It was the ‘first ball’ of the ‘second over’ by Glenn McGrath. Quite expectedly, the ‘line and length’ was consistent, coherent with his reputation of being one of the greatest bowlers of cricketing history.
Before you wonder why I am talking cricket in a wine blog, let me put things in perspective. With Glenn McGrath donning the Hardys attire frequently in his role as brand ambassador, similies like these are bound to arise. The ‘second over’ in the present context was the official launch of William Hardy Range (WHR) of wines in India, the first one being when McGrath arrived last year to launch the “Art of Cricket” collection reported earlier in this space. On a three city tour to Chennai, Delhi and Kolkata, McGrath wowed wine lovers of all hues, whether cricket fans or not. I found my privileged place in the Delhi edition courstey Prarrthona Pal Chowdhury, the mercurial General Manager – International Brands & Trade Marketing Sula Vineyards, the import partner of Hardys in India.
The William Hardy Range
The launch of WHR in India was impending ever since William (Bill) Hardy himself came visiting the country in the autumn of 2015 to introduce his eponymous label in person. The collection, which is in line with Hardys precedence of honouring its generational icons with dedicated labels was initially launched in 2012, the year the brand completed 160 years and when Bill, a fifth generation family member, completed 40 years of dedicated service to the business.
During Bill’s visit, I also had the opportunity to interact one-on-one with him, and get first hand knowledge on WHR wines, along with tasting these wines (notes given towards the end of this post) . Those interested, please read about my personal rendezvous with Bill Hardy in details here.
About the Range
In summary, the WHR comprises of single varietal- single region wines, intended to grow with the years to match the stature of their prestige wines like the Eileen Hardy (named after Bill’s grandmother) range. Two wines- a Chardonnay from the Limestone Coast and a Shiraz from McLaren Vale, form this range. The wines conform to Hardys philosophy of blending between different vineyards to get the best out of various terroirs. Hardys Chief Winemaker Paul Lapsley has blended cuvées from prestigious cool as well as warm climate parcels in order to come up with wines that deliver great depth and intensity of flavour.”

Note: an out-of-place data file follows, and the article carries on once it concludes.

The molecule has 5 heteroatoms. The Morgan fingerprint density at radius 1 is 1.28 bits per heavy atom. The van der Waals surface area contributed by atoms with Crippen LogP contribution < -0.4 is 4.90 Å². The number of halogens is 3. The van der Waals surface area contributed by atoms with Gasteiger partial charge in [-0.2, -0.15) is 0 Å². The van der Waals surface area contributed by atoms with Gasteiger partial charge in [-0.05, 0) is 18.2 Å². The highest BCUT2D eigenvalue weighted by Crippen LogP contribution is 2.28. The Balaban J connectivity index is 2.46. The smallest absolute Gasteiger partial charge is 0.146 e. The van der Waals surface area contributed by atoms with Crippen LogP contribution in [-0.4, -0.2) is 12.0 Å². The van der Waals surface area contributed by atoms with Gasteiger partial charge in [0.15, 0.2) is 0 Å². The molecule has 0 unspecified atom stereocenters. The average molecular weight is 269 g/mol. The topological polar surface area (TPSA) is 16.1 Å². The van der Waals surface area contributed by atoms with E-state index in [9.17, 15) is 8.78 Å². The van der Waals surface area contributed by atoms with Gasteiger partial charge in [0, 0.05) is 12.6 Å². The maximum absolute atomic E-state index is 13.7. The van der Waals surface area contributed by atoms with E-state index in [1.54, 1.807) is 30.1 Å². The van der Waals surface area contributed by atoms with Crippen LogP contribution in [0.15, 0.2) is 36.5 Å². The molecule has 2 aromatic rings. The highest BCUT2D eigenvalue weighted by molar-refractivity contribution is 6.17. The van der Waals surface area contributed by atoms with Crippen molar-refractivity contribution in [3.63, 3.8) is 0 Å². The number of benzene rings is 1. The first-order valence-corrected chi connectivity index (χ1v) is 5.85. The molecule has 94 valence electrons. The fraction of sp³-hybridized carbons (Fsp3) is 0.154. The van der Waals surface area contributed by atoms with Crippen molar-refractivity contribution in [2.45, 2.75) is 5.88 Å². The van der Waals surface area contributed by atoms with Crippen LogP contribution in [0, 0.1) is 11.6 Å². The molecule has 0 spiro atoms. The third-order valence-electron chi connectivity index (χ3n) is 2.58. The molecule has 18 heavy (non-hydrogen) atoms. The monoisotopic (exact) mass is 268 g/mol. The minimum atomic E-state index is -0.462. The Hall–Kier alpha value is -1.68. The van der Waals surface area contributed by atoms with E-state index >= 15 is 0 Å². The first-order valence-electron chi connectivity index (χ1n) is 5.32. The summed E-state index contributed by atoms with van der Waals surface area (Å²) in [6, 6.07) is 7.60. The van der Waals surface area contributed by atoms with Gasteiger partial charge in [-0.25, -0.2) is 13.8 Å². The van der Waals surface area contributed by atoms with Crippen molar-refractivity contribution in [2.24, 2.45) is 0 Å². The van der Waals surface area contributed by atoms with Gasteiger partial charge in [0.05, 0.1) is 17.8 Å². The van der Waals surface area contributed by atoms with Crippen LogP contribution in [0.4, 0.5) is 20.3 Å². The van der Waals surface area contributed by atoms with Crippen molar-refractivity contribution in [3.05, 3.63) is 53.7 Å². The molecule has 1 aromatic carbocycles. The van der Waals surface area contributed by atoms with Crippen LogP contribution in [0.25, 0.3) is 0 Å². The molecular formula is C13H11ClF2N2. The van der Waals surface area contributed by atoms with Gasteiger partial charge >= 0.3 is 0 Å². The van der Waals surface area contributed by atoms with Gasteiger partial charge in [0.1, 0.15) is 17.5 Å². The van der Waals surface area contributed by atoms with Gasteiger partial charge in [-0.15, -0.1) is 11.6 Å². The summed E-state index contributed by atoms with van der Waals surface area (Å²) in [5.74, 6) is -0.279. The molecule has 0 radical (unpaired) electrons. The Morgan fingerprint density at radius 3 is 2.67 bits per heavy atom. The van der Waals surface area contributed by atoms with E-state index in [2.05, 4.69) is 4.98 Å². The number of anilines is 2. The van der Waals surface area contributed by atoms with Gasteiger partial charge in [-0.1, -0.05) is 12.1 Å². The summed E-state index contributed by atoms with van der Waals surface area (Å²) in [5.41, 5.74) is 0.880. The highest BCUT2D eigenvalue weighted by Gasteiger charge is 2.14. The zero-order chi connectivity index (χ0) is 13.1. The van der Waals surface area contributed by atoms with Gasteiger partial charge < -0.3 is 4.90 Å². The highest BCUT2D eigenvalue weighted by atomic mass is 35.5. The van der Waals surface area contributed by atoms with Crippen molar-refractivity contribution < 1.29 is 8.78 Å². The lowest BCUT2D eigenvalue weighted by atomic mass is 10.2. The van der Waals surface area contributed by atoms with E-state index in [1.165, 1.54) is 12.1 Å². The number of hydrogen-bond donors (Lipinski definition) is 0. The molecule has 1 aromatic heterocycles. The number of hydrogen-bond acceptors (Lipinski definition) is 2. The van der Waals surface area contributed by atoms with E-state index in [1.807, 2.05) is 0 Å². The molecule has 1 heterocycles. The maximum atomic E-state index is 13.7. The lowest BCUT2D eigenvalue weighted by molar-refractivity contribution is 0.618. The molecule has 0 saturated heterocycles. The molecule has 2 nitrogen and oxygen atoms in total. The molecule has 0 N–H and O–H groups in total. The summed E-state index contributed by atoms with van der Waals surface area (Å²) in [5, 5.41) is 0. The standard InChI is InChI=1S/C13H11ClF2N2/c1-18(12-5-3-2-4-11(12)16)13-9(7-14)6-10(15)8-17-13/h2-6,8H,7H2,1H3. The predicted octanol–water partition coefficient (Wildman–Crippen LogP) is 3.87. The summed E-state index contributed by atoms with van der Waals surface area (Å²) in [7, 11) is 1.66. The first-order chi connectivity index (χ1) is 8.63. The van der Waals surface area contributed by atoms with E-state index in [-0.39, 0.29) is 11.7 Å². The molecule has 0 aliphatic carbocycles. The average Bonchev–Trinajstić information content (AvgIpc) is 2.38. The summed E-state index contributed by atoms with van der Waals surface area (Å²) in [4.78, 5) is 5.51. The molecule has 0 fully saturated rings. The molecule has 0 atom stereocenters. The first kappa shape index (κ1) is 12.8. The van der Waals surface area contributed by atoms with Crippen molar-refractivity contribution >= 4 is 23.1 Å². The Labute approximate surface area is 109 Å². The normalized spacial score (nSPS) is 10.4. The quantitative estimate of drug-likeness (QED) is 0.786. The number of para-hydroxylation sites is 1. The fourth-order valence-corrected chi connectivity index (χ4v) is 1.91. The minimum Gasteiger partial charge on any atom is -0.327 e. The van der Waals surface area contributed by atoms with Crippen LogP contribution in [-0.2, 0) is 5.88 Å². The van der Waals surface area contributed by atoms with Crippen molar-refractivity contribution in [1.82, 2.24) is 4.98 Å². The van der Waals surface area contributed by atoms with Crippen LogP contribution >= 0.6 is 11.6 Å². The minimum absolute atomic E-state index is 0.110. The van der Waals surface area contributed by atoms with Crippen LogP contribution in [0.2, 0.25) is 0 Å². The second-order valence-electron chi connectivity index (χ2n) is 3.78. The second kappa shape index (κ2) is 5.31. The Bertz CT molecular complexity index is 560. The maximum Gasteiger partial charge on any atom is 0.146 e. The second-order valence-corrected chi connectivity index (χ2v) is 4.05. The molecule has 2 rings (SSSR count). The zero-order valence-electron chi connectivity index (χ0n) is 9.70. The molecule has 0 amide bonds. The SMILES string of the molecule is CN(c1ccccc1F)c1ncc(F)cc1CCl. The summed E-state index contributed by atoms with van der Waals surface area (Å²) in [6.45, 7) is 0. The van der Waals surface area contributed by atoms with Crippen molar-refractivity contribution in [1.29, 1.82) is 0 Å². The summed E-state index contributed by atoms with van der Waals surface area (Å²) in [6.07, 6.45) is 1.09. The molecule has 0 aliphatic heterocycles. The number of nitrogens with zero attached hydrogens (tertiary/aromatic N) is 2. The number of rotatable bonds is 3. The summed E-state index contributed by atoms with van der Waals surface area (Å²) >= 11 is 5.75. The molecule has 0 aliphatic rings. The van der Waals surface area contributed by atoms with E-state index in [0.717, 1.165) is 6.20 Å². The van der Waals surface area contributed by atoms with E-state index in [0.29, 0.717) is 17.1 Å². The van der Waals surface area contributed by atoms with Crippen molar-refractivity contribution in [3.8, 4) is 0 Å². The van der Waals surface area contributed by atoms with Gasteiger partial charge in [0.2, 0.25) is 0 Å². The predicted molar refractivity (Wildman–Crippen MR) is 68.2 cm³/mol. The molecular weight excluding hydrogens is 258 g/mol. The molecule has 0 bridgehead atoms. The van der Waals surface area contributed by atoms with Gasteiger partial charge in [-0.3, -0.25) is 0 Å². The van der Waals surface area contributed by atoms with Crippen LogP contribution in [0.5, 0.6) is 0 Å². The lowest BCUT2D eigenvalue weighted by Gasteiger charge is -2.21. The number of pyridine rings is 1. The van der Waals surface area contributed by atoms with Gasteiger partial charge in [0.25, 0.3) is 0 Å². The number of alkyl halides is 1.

The Launch Event
The arrival of WHR wines in India was formally announced at a dinner, jointly organized by Sula wines, ITC Maurya and Delhi Wine Club. Ottimo Cucina Italiana- an Italian speciality restaurant situated on the 18thfloor of the hotel offered a panoramic view of Delhi, even as the guests reveled interacting with McGrath- a revered icon of cricket playing nations like India. Wines from Hardys “Stamp” and “Art of Cricket” collection were served during the evening, since the WHR wines are currently in the final stages of reaching the Indian market after meeting the regulatory requirements. A vast range of fine Italian food comprising of pastas, grills, charcuterie, cheeses and breads kept the wines in good company.
Ann Marie-Sharp, representative from Accolade Wines, the umbrella organization for Hardys, told me that after Bill’s visit last year, they pragmatically studied the Indian market and felt that the time was just ripe to introduce the WHR wines. She further informed that these wines take Hardys offering in India a notch higher than their already available range with the retail price of each of these wines ex Delhi, being ₹ 2500.00. Excise being a state subject in India, the wines are priced lesser in Chennai (₹ 970.00) and Kolkata (₹ 1900.00). So Chennai wine lovers have one more reason to be happy other than McGrath’s association with the MRF Pace Academy in the city.
The wines will also be available in other major cities including Mumbai and Bangalore.
William Hardy Chardonnay
The grapes for this wine have been sourced from the famous Limestone Coast region. The cool coastal climate allows the grapes to naturally ripen slowly and thereby intensify the flavours.WH Chardonnay is full bodied,with citrus and stone fruit flavours, notably peaches. Subtle oak highlights give it an extra character. A good match with pasta and creamy dishes.
William Hardy Shiraz
Made with grapes from McLaren Vale, Clare Valley & Frankland River- the best growing regions for Shiraz, this deep ruby coloured wine has a vibrant nose of blackberry, plum and cinnamon. The palate is intense and lush with soft velvety tannins and a long finish. The wine will work well with tandoori and other robust Indian preparations like chicken tikka, mah ki dal- tandoori roti (slow cooked black lentils with butter stirred in, accompanied by clay oven flat bread) and likewise.